Yvonne Westbrook recalls when getting relief from the symptoms of multiple sclerosis meant venturing into seedy parks to buy bags of marijuana from drug dealers.

So she worries that the U.S. Supreme Court's unanimous ruling Monday could mean a return of those days. "Now they've opened us up to the street and all the perils involved," she said.

The high court said there is no exception in federal anti-drug laws for patients to use marijuana to ease their pain from cancer, AIDS or other illnesses.

Westbrook is fearful the ruling could mean the end for the dozens of distribution clubs that sprang up after California passed Proposition 215, the state law allowing people to grow and possess medical marijuana.

"With the clubs you're able to go to a clean, safe, secure environment," she said. On the street, "you never know what you're going to get. You never know who's lurking behind the bush to jump you."

Voters in Arizona, Alaska, Colorado, Maine, Nevada, Oregon and Washington also have approved ballot initiatives allowing the use of medical marijuana. In Hawaii, the Legislature passed a similar law and the governor signed it last year.

Patients like Westbrook could still use marijuana for medical reasons in states that allow it, legal experts said. But it would be more difficult to obtain because distribution violates federal law.

Writing for the court, Justice Clarence Thomas said the Controlled Substances Act of 1970 "reflects a determination that marijuana has no medical benefits worthy of an exception." The only exemption is for government-funded research projects that involve some 200 people.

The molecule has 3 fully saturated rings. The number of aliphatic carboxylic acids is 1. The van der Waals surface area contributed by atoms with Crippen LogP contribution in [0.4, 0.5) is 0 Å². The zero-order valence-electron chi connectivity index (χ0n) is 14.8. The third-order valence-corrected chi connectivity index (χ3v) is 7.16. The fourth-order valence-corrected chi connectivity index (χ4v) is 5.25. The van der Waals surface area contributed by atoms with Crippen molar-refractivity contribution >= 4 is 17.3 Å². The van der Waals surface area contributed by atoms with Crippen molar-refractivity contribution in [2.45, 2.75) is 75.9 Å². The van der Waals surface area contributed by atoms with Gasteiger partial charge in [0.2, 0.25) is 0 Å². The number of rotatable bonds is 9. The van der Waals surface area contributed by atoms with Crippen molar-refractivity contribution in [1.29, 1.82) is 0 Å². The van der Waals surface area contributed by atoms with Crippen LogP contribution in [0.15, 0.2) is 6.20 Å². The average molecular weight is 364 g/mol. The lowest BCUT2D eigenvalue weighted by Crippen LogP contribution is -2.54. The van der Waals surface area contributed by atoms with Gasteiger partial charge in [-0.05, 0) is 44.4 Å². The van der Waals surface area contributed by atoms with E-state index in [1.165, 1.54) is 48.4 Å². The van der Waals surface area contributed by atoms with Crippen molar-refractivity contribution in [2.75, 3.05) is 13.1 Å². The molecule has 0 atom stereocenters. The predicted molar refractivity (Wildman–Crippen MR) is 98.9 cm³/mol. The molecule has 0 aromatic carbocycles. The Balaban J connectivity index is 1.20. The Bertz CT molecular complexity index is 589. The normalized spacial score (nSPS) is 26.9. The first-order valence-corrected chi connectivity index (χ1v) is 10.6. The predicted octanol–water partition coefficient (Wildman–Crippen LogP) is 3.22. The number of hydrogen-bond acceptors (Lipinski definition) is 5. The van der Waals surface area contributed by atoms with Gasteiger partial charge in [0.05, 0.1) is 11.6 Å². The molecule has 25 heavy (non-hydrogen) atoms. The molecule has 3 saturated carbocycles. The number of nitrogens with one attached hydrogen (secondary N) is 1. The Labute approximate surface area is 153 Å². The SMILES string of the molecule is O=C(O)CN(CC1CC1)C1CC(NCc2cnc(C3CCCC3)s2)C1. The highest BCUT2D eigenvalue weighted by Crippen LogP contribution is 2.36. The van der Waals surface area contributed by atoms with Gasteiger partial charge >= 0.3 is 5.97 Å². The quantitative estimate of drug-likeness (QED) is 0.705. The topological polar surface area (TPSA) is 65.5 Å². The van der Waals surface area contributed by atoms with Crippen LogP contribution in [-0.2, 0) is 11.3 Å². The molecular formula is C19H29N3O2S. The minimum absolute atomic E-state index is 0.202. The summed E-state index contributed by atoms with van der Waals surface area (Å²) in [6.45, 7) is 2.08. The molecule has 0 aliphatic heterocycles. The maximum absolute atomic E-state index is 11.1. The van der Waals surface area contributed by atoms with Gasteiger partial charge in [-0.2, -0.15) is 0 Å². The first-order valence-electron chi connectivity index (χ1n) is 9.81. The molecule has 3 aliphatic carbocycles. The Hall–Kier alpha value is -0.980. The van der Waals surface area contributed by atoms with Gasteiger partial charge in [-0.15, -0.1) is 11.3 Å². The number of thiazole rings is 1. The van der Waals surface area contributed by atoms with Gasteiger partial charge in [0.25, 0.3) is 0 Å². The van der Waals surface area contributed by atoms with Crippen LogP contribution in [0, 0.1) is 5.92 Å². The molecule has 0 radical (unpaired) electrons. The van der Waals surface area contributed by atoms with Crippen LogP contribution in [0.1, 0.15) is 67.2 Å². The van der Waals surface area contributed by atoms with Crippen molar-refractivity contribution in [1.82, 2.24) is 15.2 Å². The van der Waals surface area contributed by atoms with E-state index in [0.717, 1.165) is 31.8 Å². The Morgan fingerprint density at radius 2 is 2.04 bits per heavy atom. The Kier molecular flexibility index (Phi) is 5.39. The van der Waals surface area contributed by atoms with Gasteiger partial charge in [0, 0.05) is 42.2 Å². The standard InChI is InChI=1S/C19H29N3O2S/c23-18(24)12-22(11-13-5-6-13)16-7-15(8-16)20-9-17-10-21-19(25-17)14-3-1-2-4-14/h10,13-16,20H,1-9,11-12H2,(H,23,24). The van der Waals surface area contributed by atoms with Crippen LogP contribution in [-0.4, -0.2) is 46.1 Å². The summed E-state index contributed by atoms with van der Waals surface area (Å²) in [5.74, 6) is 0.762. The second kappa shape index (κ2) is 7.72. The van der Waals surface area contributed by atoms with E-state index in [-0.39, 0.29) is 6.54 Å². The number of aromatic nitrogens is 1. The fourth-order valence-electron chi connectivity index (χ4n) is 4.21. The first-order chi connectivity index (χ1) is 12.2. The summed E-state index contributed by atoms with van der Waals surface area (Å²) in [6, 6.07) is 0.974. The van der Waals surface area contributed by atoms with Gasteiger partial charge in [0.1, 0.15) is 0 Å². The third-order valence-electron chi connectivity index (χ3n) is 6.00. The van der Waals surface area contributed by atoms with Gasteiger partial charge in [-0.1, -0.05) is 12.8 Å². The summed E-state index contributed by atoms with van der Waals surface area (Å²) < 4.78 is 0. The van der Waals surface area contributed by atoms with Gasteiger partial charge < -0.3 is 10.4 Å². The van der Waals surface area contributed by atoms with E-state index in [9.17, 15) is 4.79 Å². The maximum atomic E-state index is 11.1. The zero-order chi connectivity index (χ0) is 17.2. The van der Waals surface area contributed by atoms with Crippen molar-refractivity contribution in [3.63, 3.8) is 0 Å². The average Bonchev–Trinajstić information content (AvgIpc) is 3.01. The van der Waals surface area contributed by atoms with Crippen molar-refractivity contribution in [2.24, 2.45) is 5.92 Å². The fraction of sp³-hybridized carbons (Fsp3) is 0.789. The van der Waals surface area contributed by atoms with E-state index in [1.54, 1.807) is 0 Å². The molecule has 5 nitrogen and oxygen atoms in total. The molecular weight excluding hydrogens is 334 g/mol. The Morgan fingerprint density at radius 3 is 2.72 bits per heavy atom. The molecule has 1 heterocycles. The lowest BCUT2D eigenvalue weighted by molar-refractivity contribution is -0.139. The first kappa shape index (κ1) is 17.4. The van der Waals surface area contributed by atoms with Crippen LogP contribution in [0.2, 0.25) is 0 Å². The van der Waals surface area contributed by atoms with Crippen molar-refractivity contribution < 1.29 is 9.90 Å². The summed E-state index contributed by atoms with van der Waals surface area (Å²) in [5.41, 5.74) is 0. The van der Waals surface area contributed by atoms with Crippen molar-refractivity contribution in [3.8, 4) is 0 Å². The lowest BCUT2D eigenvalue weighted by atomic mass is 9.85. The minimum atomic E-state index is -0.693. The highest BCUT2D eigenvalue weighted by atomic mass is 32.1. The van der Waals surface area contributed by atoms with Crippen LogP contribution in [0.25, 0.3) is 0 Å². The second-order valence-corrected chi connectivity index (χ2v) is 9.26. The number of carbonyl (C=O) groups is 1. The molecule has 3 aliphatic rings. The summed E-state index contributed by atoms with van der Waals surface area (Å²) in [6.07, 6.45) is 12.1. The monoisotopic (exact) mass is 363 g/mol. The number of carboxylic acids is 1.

In Washington, Attorney General John Ashcroft called the ruling a "victory for enforcement of our nation's drug laws."

California Attorney General Bill Lockyer said it would be reviewed for its effect on California law.

"This decision is not the end of the line by any means," said Robert Raich, an attorney who represented the Oakland Cannabis Buyers' Cooperative, one of six marijuana distributors challenged by the federal government.

Raich said the issue of medical necessity was just one of several legal arguments they are ready to make in the future in favor of cannabis distribution clubs.

"We feel we have many other defenses left," said Jeff Jones, executive director of the club. The club was prohibited from distributing pot but has remained open to issue identification cards to verified medical marijuana patients.

Mendocino County District Attorney Norm Vroman said the ruling would not change the way his office prosecutes drug crimes. In Mendocino, people are permitted up to six mature plants and 2 pounds of dry marijuana.

"If the feds want to prosecute these people they can," he said. "In California, the law has not changed one iota."

Joel Karlin, a spokesman for Coloradans Against Legalizing Marijuana, cheered the court decision, saying the narcotic in marijuana is already available in a tablet and will soon be available in a patch.

Karlin added that people who obtain marijuana illegally run the risk of impurities, dosage regulation and adverse effects from smoking it. "It's right that the Supreme Court ruled the way it did. I don't think there is any good need for it."

But Westbrook, 48, who lives in an east San Francisco Bay suburb, says she uses marijuana for pain relief and to control the spasticity that is part of her disease.

"It's not about getting high. I'm too old for that. What it does is provide me with the necessary relief I need in order to live a functional life," she said.

The Supreme Court's decision, which reversed a 9th U.S. Circuit Court of Appeals ruling, was reached by a vote of 8-0. Justice Stephen G. Breyer did not participate because his brother, a federal district judge, presided over the case.

Justice John Paul Stevens, though joining in the overall ruling, said the court should have left open the possibility that an individual could raise a medical necessity defense, especially a patient "for whom there is no alternative means of avoiding starvation or extraordinary suffering."